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Jamaica Ladies: Female Slaveholders -Creation of Britain’s Atlantic Empire

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The FGSJ welcomes Dr Christine Walker to share details of her latest award winning book .

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Jamaica Ladies: Female Slaveholders and the Creation of Britain’s Atlantic Empire

Winner, 2020 Best Book Award, Society for the Study of Early Modern Women and Gender

"Jamaica Ladies is an outstanding study of gender and power in early British Jamaica, original and frequently startling in its evidence and arguments. Focusing on free and freed 'handmaidens of empire,' it reveals a world in which women cemented slavery at the heart of colonial economies and societies."--Ellen Hartigan-O'Connor, University of California, Davis

UNC Press describes "Jamaica Ladies is the first systematic study of the free and freed women of European, Euro-African, and African descent who perpetuated chattel slavery and reaped its profits in the British Empire. Their actions helped transform Jamaica into the wealthiest slaveholding colony in the Anglo-Atlantic world. Starting in the 1670s, a surprisingly large and diverse group of women helped secure English control of Jamaica and, crucially, aided its developing and expanding slave labour regime by acquiring enslaved men, women, and children to protect their own tenuous claims to status and independence.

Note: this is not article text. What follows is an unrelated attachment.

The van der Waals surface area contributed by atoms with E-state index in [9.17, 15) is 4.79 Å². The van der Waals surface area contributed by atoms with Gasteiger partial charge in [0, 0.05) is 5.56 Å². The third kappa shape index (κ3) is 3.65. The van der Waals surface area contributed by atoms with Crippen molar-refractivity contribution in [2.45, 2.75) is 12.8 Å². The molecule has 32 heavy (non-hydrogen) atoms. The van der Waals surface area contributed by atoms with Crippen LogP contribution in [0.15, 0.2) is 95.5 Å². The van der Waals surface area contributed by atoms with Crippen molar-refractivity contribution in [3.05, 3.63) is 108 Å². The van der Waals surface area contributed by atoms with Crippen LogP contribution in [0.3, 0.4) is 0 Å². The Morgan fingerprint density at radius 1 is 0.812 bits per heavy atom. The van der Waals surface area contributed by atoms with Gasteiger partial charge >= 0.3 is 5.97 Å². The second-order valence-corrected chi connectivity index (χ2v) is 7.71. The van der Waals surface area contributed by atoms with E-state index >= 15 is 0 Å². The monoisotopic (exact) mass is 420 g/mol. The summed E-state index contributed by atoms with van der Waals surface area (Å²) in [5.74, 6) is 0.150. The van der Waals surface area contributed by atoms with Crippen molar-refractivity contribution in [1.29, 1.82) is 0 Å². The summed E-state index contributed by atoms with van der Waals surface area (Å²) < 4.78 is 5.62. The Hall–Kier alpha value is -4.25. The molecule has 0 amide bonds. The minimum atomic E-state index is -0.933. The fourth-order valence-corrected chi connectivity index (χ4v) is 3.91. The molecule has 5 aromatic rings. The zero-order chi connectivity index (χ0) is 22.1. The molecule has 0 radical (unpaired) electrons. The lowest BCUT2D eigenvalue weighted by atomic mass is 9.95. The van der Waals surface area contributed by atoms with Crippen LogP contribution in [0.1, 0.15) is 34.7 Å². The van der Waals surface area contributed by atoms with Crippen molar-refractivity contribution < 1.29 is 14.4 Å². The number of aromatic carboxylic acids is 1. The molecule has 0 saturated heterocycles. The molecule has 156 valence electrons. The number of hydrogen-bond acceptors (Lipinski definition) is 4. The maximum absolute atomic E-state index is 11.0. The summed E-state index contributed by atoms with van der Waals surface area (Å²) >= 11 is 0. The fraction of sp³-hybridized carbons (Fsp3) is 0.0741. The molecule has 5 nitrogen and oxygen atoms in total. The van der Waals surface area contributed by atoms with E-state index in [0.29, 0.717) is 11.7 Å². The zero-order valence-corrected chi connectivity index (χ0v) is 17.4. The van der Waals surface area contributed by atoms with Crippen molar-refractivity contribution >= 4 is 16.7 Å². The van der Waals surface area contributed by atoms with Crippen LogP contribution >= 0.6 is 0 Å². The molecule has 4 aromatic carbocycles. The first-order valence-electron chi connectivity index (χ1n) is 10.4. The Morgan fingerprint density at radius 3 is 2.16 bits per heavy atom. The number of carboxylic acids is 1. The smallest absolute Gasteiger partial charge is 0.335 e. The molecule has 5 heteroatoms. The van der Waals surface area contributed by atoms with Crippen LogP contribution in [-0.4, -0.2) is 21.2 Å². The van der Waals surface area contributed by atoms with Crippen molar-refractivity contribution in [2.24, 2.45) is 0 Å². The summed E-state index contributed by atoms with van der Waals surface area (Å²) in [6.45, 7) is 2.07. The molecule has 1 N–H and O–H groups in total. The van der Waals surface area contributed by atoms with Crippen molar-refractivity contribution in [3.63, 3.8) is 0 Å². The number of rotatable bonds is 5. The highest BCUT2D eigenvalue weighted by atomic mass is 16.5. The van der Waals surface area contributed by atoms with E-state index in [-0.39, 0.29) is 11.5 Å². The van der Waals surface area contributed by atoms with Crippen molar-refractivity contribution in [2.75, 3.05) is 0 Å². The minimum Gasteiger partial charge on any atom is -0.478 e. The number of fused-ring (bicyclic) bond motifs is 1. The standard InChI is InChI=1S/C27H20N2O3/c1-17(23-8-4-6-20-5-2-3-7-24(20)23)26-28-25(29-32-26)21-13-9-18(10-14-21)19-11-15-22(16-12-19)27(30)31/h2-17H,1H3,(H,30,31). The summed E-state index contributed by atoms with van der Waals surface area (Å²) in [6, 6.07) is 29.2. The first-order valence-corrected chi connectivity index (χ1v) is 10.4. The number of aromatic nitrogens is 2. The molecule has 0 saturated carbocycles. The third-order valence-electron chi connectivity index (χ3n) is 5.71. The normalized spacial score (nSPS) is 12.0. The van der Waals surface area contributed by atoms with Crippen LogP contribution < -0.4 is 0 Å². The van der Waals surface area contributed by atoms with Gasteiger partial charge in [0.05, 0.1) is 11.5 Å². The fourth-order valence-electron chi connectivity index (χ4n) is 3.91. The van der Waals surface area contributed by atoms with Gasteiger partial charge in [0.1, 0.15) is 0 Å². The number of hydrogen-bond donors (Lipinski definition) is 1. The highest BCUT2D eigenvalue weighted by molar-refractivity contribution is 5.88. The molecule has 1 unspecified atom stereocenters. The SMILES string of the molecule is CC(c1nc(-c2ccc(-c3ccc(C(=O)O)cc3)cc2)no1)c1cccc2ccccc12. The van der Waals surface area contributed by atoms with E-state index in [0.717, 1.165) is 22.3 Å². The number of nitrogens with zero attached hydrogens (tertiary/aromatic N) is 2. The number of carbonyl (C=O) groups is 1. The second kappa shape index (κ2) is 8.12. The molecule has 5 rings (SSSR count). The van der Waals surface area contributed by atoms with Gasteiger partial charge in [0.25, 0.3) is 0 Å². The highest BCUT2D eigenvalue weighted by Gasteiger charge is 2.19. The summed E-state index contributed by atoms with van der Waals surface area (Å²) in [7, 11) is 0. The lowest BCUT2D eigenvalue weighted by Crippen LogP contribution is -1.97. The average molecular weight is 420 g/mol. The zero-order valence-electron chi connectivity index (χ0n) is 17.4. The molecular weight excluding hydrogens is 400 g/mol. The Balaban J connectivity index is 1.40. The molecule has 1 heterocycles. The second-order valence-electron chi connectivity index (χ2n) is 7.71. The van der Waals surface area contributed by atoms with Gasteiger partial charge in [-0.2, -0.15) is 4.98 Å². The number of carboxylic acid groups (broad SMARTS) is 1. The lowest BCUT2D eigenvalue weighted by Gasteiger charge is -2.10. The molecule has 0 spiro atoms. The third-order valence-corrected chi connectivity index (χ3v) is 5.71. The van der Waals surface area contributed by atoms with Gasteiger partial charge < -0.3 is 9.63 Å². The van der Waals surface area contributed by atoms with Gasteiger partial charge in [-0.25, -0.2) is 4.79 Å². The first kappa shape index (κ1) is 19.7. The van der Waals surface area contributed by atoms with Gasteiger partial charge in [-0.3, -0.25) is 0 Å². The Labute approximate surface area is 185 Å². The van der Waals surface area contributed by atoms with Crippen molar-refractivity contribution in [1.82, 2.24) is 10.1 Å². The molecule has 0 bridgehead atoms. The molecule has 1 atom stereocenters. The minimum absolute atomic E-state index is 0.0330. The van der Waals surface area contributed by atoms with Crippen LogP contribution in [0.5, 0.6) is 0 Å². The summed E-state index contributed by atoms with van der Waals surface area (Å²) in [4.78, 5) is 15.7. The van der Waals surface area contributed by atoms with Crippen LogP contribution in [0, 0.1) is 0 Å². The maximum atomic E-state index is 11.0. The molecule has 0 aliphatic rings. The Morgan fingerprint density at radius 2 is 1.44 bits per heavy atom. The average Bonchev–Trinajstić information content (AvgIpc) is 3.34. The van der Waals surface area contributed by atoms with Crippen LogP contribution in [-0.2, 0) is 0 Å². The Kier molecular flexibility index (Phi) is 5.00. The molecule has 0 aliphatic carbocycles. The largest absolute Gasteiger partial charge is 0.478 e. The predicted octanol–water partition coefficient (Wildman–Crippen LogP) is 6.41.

Female colonists employed slaveholding as a means of advancing themselves socially and financially on the island. By owning others, they wielded forms of legal, social, economic, and cultural authority not available to them in Britain. In addition, slaveholding allowed free women of African descent, who were not far removed from slavery themselves, to cultivate, perform, and cement their free status. Alongside their male counterparts, women bought, sold, stole, and punished the people they claimed as property and vociferously defended their rights to do so. As slavery's beneficiaries, these women worked to stabilize and propel this brutal labour regime from its inception."

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